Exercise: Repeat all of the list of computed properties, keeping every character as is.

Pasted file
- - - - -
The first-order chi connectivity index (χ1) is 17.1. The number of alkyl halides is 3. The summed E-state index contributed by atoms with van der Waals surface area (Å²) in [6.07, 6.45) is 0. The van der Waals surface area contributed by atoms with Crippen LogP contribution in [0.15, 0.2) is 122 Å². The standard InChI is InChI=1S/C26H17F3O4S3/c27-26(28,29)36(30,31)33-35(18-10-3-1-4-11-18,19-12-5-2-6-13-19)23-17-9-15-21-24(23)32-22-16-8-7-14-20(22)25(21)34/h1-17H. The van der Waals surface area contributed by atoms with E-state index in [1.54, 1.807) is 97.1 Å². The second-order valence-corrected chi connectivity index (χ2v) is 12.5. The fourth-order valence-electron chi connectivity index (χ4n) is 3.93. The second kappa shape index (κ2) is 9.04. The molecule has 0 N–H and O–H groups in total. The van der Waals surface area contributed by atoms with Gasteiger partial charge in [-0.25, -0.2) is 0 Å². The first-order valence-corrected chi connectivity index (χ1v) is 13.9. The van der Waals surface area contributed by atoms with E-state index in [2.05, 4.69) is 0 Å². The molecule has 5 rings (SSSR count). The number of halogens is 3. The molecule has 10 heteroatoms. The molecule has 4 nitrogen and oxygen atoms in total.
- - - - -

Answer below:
The first-order chi connectivity index (χ1) is 17.1. The number of alkyl halides is 3. The summed E-state index contributed by atoms with van der Waals surface area (Å²) in [6.07, 6.45) is 0. The van der Waals surface area contributed by atoms with Crippen LogP contribution in [0.15, 0.2) is 122 Å². The standard InChI is InChI=1S/C26H17F3O4S3/c27-26(28,29)36(30,31)33-35(18-10-3-1-4-11-18,19-12-5-2-6-13-19)23-17-9-15-21-24(23)32-22-16-8-7-14-20(22)25(21)34/h1-17H. The van der Waals surface area contributed by atoms with E-state index in [1.54, 1.807) is 97.1 Å². The second-order valence-corrected chi connectivity index (χ2v) is 12.5. The fourth-order valence-electron chi connectivity index (χ4n) is 3.93. The second kappa shape index (κ2) is 9.04. The molecule has 0 N–H and O–H groups in total. The van der Waals surface area contributed by atoms with Gasteiger partial charge in [-0.25, -0.2) is 0 Å². The first-order valence-corrected chi connectivity index (χ1v) is 13.9. The van der Waals surface area contributed by atoms with E-state index in [2.05, 4.69) is 0 Å². The molecule has 5 rings (SSSR count). The number of halogens is 3. The molecule has 10 heteroatoms. The molecule has 4 nitrogen and oxygen atoms in total.